• Wilful Representation – When a person does wilful representation, it means he is wilful, which means he knowingly represents himself as something he is not.
  • Wilful representation of a material fact – When a person is bound to disclose a fact but chooses not to do so wilfully, then it is said to be doing abetment by instigation by wilfully representing a false fact to be true.

The example of abetment by instigation has been explained above: a person misrepresents himself.

Abetment by Conspiracy –

The second element of abetment is through conspiracy. To hold a person liable under abetment by conspiracy, three essentials are necessary to be proved, which are explained as follows-

  • There should be a conspiracy between two or more persons.
  • In pursuance of that conspiracy, there must be an illegal commission or an act.
  • While doing the conspiracy, the illegal omission must also take place.

The three essentials mentioned above must be fulfilled to hold a person liable for abetment by conspiracy. An example of abetment by conspiracy is when A, a servant at B’s house, conspires to commit robbery and some thieves. To commit that robbery, he is supposed to see that the door of the house is open and that the master of the house, who is B is asleep. If he acts as said and the robbery is committed as planned, then A becomes liable for committing a robbery by abetting by conspiracy. The first essential is fulfilled as there were more than two persons, and secondly, robbery is an illegal act that is punishable by law. The third important that is the act which is the robbery took place, and hence he becomes liable for abetting by conspiracy.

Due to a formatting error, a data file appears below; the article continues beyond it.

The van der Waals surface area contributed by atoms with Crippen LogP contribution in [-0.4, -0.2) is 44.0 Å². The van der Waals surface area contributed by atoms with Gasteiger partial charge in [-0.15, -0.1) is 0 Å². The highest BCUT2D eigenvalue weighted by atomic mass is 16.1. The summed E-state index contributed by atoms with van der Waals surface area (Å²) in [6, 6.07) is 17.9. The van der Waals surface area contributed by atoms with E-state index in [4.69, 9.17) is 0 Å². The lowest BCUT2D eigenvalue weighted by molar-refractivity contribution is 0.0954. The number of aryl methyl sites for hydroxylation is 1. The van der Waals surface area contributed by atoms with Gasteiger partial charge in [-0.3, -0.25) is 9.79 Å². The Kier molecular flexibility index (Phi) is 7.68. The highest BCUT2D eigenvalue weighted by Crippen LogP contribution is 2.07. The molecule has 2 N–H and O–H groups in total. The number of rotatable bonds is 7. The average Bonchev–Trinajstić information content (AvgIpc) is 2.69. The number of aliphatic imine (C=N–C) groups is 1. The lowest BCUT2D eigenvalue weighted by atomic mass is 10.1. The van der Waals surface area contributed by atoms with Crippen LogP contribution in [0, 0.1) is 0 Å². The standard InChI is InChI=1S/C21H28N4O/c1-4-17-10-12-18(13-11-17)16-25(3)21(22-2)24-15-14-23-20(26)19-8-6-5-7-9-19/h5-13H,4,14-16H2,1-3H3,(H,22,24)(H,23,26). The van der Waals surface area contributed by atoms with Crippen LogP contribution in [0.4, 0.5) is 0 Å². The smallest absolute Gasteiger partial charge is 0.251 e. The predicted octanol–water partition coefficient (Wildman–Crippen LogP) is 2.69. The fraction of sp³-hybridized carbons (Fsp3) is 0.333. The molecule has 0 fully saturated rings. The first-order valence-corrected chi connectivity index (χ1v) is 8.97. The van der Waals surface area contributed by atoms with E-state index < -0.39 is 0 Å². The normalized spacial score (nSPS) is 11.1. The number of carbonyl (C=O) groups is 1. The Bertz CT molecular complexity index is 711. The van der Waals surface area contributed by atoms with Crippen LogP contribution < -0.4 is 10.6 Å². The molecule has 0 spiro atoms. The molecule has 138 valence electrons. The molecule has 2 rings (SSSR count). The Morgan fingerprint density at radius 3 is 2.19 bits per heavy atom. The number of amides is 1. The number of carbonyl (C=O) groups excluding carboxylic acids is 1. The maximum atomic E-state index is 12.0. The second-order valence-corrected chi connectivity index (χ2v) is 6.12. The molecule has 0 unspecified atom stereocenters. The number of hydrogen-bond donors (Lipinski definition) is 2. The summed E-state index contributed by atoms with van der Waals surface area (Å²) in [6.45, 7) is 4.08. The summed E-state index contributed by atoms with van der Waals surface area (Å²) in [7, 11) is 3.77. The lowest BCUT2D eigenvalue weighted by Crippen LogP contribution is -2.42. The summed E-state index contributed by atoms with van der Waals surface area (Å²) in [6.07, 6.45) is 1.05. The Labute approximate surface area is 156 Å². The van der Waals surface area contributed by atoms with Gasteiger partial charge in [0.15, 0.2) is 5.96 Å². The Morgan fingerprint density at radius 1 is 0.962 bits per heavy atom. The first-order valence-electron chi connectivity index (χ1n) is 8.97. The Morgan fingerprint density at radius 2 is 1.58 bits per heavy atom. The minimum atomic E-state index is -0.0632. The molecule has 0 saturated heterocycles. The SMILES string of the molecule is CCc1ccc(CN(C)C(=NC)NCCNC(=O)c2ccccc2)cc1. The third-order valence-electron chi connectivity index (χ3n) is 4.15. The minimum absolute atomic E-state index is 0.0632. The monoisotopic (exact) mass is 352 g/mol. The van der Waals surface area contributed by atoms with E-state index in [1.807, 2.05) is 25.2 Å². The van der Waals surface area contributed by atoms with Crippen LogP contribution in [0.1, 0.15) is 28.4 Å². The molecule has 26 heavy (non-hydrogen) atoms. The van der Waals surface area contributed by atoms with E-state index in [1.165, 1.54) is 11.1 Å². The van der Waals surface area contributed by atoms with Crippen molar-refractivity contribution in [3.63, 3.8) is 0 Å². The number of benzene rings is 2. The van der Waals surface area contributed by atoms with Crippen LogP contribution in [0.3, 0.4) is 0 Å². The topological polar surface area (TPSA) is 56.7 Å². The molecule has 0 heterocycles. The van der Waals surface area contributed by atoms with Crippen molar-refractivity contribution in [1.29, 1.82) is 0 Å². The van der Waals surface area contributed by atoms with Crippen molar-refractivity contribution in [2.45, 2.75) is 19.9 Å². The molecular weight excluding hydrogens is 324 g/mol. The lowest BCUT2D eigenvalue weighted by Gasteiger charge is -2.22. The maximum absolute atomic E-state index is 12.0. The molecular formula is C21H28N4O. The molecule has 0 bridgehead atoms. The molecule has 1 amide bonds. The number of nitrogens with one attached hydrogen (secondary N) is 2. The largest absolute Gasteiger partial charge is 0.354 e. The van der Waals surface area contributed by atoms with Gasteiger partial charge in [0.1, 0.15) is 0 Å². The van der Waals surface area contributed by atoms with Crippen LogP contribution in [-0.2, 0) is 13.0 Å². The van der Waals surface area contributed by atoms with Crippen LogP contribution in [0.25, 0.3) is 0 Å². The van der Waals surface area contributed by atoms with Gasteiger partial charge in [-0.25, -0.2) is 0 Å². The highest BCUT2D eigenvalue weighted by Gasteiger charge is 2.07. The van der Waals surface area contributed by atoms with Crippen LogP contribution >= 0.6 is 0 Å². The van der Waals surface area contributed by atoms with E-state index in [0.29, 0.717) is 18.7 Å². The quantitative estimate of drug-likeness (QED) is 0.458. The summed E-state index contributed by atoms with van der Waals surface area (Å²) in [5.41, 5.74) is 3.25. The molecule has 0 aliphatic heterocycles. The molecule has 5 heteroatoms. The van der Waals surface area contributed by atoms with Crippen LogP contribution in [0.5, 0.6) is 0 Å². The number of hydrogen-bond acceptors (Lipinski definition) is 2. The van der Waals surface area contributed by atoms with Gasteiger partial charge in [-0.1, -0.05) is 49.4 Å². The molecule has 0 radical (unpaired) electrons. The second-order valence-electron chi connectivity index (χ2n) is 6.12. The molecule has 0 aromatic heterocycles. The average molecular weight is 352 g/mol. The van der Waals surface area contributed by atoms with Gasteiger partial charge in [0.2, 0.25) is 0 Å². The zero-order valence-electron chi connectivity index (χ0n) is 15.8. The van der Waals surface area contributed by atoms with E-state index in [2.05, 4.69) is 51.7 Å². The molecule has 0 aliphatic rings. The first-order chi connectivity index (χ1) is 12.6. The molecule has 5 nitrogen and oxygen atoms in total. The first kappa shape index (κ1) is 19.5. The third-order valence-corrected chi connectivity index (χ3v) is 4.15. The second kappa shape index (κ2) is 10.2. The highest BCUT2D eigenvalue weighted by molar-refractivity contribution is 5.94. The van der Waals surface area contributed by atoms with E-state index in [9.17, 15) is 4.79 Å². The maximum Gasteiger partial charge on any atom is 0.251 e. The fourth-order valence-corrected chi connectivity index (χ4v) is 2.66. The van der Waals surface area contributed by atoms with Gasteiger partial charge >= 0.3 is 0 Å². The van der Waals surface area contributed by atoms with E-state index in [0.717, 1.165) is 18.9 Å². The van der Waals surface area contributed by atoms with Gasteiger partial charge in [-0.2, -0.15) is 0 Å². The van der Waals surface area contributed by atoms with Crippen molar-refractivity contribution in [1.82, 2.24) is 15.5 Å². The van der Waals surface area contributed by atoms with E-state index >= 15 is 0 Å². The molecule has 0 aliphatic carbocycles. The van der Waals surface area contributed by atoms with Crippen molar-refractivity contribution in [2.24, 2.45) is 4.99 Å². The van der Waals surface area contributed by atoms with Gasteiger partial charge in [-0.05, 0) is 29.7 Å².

Abetment by Aiding –

For holding a person liable under abetment by aiding, there must be a facilitation of the offence by the person either by providing help in any manner or through his conduct. Then he is said to be liable under abatement by aiding. According to the explanation in section 2 of section 107, the help is given, or support can be at the time of the offence or before the crime. The aid given must be by an illegal omission or an act that is punished by the law. The example for aiding by the act – X instigates Y to commit suicide, and in due time Z hands over poison in Y’s hand and Y commits suicide, here X and Z are liable. X is responsible for abetment by instigation, and Z is accountable for provocation by intentional aiding. Z is liable for deliberate aiding as he knew that what he was giving, poison, could kill someone if consumed. When Z went and kept the poison in Y’s hand, and when he consumed the poison, the act of committing suicide, Z became liable for intentional aiding. An example of abetment by aiding by doing a show that involves illegal omission is a police officer’s responsibility to stop a person from committing a wrong or crime. When a police officer sees a person committing a crime, he is bound to stop him from doing so, but even after knowing that it is wrong, he is encouraging him to do that act intentionally.

An abettor is a person who abets in the commission of an illegal act, and the meaning of abettor has been explained under section 108 of the Indian Penal Code. According to section 107 , an abettor can be a helper, conspirator or instigator.

Punishment for Abetment-

For any person who commits any crime, punishment is provided to prevent it from happening in the future. In the same way, the punishment is provided for committing abetment. The sentence for abetment specifically deals with sections 109 to 120  of the Indian Penal Code. Punishment for abetment and the extent of liability for the same is based on four factors which are as follows-